Cape Gazette
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Golf

Scrambling for a chance to practice

By Fritz Schranck | Mar 28, 2014

The Cape Henlopen High School golf team continued to find innovative ways to prepare for their spring season, still delayed by yet more snow.

The Vikings' spring opening match against Polytech, originally set for March 26, fell victim to the elements. It is being rescheduled for a later date.

Weather permitting, Cape’s new date for the first competitive round is set for April 1 - perhaps fittingly so.

The Vikings are to travel to Rookery North in Milford for a rare tri-meet against Laurel and Lake Forest.

In the meantime, the continued bad weather put a premium on finding enough exposed turf on which to hit a white golf ball without losing sight of it in the snow.

Coach Claudio Smarrelli found a nice patch of open ground on the former football field behind Lewes Middle School, where he said 90 percent of the turf was green enough.

Smarrelli told the players to practice hitting golf balls through and under the goal posts. He also had the Vikings chip balls with their wedges, both close to and into a 55-gallon trash container.

He called it improvising, but I think it could end up being a genius move. The kids should be able to visualize that same shot when they are out on the golf course, which could really help their short game.

Smarrelli brought up once again the idea of switching golf to a fall schedule. However, DIAA chief Kevin Charles has made short work of the notion whenever he and I have discussed it.

Charles noted that high school golf in Delaware depends on the generous hospitality of the golf courses in the state. Those golf courses also host fundraiser tournaments and outings that generate cash for the course owners. Fall in Delaware is prime outing weather.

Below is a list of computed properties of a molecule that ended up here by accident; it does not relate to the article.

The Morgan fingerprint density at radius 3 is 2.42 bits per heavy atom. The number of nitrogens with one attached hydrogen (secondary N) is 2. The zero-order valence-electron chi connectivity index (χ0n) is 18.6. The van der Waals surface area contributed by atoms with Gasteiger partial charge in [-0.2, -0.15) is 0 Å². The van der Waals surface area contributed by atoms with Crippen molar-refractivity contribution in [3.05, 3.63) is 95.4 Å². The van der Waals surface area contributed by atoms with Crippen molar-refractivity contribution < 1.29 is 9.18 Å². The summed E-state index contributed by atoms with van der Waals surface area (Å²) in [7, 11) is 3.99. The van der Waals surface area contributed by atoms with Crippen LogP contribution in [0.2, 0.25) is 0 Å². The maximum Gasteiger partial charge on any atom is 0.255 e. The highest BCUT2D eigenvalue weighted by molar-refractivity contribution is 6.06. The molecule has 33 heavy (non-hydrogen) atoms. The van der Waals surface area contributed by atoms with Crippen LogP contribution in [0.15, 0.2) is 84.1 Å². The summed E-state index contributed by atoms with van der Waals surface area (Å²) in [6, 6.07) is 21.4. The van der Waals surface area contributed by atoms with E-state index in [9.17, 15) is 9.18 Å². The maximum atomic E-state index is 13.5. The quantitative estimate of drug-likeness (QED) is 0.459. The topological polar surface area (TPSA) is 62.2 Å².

It’s hard for free to compete against cash under any circumstances.

If Delaware’s springs continue to act more like winter in future years, we may see tri-meets or other options adopted to complete a competitive schedule in seven or eight weeks. The current 10-week schedule that makes up the spring scholastic golf season up through the state championship tournament has mostly worked, but the lingering cold weather certainly presents an early season challenge.

Annals of golf economics

A March 14 Superior Court property tax appeal decision provided a glimpse into the troubled state of public golf during the current alleged economic recovery.

Odessa National Golf Course, in lower New Castle County, is one of the newer public golf courses in Delaware. The layout sits among hundreds of acres of new residential subdivisions, which had their own troubles with selling during the recession.

New Castle County’s tax assessors valued Odessa National as worth $5,392,100 in June 2011. The property also has a unique deed restriction on it: if the land ever stops being used as a public-access golf course, it reverts to “open space in perpetuity.” The only way to escape that development restriction is to go back before County Council for permission to do something else with it.

Odessa National’s owners appealed the assessment, claiming that in 2011 it operated at a net loss of just under $429,000. They suggested these dismal results called for a $0 assessment. As an alternative, they submitted a bank’s appraisal performed in September 2012, suggesting a current market value of $1,975,000.

The appeals board refused to hear the proffered evidence about lowered values, for technical reasons. The board also denied a second argument suggesting that the use restriction caused the property to be tax exempt.

On appeal, Superior Court Judge Paul Wallace affirmed the board’s decision about the tax exemption argument. On the other hand, he also ruled that the board should have considered the merits of the overvaluation claim, and he reversed and remanded the case back to the board for further proceedings.

The fact that Odessa National ran at a loss in 2011 may be more indicative of the folks running it at the time than a true measure of the property’s worth. The owners have a much better argument by relying on the testimony of expert appraisers.

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